NEW DELHI: The Sufi Islamic Board became the first Muslim outfit in India to take up the cause of repression of Afghan women in their homeland. While individual voices have sounded their concern, the board has decided to take the matters up with the United Nations High Commissioner for Refugees (UNHCR) office in New Delhi.
M. Azizur Rahman, national general secretary of the Sufi Khanqah Association, said the refugee commission should take note of the growing number of refugees in India due to the Taliban takeover, which in turn is affecting the resources India has at its disposal. The United Nations must find a solution and take a stand, he said.
“The terrorist mentality of the Taliban regarding women is no secret. The Taliban are exploiting women and treating them as objects and sex slaves. The brutal face of the Taliban stands exposed to the world. Through the Sufi Islamic Board and the Sufi Khanqah Association, sufis from all over India urge you to take necessary action and stop the atrocities perpetrated by the Taliban against women in Afghanistan.”
The UNHCR, however, did not accept the memorandum and turned the protestors away.
A few Afghan refugees also joined the protest and raised slogans against Pakistan and Taliban outside the UNHCR office.
National spokesperson of the Sufi Islamic Board, Sufi M. Kausar Majidi said, “Taliban, which is backed by Pakistan, is committing atrocities on women (in Afghanistan). This has forced women and children of Afghanistan to flee the country, leading to an influx of more than fifteen thousand homeless Afghans to India.”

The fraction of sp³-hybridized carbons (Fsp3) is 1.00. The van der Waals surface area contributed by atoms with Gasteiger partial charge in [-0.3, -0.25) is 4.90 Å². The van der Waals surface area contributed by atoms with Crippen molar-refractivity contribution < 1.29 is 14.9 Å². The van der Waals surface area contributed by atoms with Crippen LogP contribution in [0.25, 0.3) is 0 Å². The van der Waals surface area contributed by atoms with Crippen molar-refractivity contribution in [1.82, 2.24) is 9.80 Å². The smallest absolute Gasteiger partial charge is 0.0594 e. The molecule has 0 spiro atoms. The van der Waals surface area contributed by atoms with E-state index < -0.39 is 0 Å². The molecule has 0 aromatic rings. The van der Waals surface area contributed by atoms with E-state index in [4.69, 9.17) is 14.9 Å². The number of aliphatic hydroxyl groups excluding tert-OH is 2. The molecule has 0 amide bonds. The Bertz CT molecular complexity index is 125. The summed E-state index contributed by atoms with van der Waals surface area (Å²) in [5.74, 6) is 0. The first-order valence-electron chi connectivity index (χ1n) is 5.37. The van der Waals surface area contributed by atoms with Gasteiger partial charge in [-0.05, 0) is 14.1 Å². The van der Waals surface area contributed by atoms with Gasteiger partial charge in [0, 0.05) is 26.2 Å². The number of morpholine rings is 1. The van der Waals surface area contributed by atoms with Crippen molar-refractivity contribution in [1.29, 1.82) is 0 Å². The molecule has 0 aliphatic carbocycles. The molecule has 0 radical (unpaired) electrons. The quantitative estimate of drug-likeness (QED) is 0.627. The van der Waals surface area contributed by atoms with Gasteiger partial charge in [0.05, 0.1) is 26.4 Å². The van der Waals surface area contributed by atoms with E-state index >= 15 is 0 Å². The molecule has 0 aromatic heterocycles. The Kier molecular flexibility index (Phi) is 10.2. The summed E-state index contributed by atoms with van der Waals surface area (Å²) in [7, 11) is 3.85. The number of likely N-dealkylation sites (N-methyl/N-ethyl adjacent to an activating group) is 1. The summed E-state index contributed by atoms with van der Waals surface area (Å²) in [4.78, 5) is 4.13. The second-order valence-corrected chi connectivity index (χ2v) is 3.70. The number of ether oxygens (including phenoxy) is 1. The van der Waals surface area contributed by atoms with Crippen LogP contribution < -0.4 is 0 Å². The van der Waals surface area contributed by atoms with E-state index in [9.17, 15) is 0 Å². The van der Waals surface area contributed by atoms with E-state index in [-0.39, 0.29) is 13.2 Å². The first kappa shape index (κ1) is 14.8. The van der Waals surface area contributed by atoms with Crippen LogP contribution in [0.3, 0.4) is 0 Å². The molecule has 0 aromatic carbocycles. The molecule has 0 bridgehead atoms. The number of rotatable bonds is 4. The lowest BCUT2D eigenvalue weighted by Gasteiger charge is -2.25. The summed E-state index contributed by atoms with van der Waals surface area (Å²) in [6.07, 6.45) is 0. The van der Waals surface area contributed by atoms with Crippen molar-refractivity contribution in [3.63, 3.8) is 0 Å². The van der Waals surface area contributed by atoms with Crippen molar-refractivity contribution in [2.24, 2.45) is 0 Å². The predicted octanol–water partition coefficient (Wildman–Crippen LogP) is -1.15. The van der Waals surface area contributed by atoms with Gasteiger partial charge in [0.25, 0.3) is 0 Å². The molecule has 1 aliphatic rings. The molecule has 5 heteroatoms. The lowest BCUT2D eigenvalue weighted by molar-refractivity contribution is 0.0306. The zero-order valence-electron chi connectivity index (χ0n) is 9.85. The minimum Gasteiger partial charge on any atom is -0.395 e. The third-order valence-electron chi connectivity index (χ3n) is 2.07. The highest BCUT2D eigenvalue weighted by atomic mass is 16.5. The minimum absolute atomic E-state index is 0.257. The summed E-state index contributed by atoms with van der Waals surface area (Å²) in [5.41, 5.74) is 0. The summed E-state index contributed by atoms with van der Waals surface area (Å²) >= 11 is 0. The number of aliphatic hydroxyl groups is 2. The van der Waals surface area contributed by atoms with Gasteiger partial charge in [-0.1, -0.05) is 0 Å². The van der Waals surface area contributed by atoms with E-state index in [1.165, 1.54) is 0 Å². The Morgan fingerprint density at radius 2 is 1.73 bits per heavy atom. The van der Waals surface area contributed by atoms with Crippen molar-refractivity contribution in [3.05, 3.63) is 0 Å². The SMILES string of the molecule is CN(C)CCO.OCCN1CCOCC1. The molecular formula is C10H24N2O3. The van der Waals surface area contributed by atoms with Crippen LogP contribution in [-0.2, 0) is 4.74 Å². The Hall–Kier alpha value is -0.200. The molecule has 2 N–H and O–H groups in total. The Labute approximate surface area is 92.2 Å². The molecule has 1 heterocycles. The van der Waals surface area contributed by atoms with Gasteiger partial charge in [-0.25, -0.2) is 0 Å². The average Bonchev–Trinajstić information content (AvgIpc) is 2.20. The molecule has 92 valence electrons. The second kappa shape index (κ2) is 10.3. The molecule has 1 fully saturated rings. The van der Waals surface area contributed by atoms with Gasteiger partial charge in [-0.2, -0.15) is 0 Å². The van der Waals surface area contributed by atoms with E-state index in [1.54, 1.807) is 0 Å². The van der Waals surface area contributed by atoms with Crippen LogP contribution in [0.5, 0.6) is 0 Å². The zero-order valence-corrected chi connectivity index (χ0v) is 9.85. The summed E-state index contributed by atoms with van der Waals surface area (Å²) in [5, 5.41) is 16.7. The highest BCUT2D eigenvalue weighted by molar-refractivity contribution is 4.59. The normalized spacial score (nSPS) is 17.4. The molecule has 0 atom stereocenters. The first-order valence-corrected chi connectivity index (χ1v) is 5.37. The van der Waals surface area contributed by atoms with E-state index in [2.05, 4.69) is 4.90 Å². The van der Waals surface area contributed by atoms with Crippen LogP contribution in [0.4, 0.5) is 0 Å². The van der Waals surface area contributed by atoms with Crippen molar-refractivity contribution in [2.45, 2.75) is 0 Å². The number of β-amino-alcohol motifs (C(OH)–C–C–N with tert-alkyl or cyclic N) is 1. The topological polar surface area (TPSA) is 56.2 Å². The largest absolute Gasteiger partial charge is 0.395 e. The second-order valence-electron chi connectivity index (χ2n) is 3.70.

By the end of August, Taliban had taken over and declared victory over Afghanistan ousting the erstwhile Afghanistan government. The entire world braced to hear what their stand would be as far as the women were concerned and it became apparently clear soon after.
The Taliban has prevented female teachers from teaching and women government employees from going to their offices. It has said that girls can continue to study, but not in mixed classrooms. They can be taught in their own separate arrangements by female instructors only. Given that there are not enough female instructors available, this is not going to be an easy feat.
Other laws such as disallowing women from stepping out in the streets on their own unless accompanied by a male relative; the requirement for head to toe cover are just some of the regressive rules enforced upon the women. The violations of which have led to strict punishment, bordering on atrocities being committed against the women in Afghanistan.
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